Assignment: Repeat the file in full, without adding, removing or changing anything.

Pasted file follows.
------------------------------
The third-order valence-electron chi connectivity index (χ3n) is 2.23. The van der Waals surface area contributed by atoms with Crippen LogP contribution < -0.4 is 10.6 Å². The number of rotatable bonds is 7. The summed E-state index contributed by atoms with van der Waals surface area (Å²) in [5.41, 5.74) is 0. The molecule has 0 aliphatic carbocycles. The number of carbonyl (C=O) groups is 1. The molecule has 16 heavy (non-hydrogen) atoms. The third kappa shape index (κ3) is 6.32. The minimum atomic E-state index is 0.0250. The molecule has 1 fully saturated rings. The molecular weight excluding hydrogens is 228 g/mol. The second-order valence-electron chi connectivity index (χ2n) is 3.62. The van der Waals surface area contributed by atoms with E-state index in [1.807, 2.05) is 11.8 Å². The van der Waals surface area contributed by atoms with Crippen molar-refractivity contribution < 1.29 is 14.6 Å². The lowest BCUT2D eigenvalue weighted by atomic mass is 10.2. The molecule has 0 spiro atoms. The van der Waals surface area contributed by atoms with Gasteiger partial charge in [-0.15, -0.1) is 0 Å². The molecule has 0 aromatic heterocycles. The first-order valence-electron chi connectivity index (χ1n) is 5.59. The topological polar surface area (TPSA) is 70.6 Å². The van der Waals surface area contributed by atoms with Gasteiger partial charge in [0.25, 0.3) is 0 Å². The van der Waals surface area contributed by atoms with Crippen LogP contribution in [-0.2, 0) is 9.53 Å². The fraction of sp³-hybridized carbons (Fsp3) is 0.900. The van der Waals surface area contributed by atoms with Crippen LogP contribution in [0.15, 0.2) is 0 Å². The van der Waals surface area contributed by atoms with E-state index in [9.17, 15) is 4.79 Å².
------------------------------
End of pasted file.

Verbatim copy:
The third-order valence-electron chi connectivity index (χ3n) is 2.23. The van der Waals surface area contributed by atoms with Crippen LogP contribution < -0.4 is 10.6 Å². The number of rotatable bonds is 7. The summed E-state index contributed by atoms with van der Waals surface area (Å²) in [5.41, 5.74) is 0. The molecule has 0 aliphatic carbocycles. The number of carbonyl (C=O) groups is 1. The molecule has 16 heavy (non-hydrogen) atoms. The third kappa shape index (κ3) is 6.32. The minimum atomic E-state index is 0.0250. The molecule has 1 fully saturated rings. The molecular weight excluding hydrogens is 228 g/mol. The second-order valence-electron chi connectivity index (χ2n) is 3.62. The van der Waals surface area contributed by atoms with E-state index in [1.807, 2.05) is 11.8 Å². The van der Waals surface area contributed by atoms with Crippen molar-refractivity contribution < 1.29 is 14.6 Å². The lowest BCUT2D eigenvalue weighted by atomic mass is 10.2. The molecule has 0 spiro atoms. The van der Waals surface area contributed by atoms with Gasteiger partial charge in [-0.15, -0.1) is 0 Å². The molecule has 0 aromatic heterocycles. The first-order valence-electron chi connectivity index (χ1n) is 5.59. The topological polar surface area (TPSA) is 70.6 Å². The van der Waals surface area contributed by atoms with Gasteiger partial charge in [0.25, 0.3) is 0 Å². The van der Waals surface area contributed by atoms with Crippen LogP contribution in [-0.2, 0) is 9.53 Å². The fraction of sp³-hybridized carbons (Fsp3) is 0.900. The van der Waals surface area contributed by atoms with Crippen LogP contribution in [0.15, 0.2) is 0 Å². The van der Waals surface area contributed by atoms with E-state index in [9.17, 15) is 4.79 Å².